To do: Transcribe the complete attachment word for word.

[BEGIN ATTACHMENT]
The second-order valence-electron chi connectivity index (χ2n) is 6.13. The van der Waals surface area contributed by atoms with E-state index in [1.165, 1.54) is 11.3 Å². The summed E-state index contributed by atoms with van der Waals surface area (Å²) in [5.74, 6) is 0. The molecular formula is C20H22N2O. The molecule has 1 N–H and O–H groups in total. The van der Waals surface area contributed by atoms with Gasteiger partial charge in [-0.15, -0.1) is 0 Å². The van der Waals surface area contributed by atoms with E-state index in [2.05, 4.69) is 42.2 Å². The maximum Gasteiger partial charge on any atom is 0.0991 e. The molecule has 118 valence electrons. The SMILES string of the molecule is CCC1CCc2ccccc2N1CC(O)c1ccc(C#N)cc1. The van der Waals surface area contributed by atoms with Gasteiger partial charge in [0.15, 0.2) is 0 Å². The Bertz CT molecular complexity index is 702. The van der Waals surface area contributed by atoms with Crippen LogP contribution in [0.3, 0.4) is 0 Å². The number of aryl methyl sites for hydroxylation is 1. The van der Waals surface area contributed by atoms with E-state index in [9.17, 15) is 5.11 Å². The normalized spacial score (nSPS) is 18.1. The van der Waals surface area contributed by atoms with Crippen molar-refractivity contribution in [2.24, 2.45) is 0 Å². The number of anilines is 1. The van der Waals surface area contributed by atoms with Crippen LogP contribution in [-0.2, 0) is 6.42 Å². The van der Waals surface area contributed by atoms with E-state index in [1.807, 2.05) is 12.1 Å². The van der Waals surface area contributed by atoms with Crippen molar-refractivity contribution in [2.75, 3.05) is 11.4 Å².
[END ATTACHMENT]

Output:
The second-order valence-electron chi connectivity index (χ2n) is 6.13. The van der Waals surface area contributed by atoms with E-state index in [1.165, 1.54) is 11.3 Å². The summed E-state index contributed by atoms with van der Waals surface area (Å²) in [5.74, 6) is 0. The molecular formula is C20H22N2O. The molecule has 1 N–H and O–H groups in total. The van der Waals surface area contributed by atoms with Gasteiger partial charge in [-0.15, -0.1) is 0 Å². The van der Waals surface area contributed by atoms with E-state index in [2.05, 4.69) is 42.2 Å². The maximum Gasteiger partial charge on any atom is 0.0991 e. The molecule has 118 valence electrons. The SMILES string of the molecule is CCC1CCc2ccccc2N1CC(O)c1ccc(C#N)cc1. The van der Waals surface area contributed by atoms with Gasteiger partial charge in [0.15, 0.2) is 0 Å². The Bertz CT molecular complexity index is 702. The van der Waals surface area contributed by atoms with Crippen LogP contribution in [0.3, 0.4) is 0 Å². The number of aryl methyl sites for hydroxylation is 1. The van der Waals surface area contributed by atoms with E-state index in [9.17, 15) is 5.11 Å². The normalized spacial score (nSPS) is 18.1. The van der Waals surface area contributed by atoms with Crippen molar-refractivity contribution in [2.24, 2.45) is 0 Å². The number of anilines is 1. The van der Waals surface area contributed by atoms with Crippen LogP contribution in [-0.2, 0) is 6.42 Å². The van der Waals surface area contributed by atoms with E-state index in [1.807, 2.05) is 12.1 Å². The van der Waals surface area contributed by atoms with Crippen molar-refractivity contribution in [2.75, 3.05) is 11.4 Å².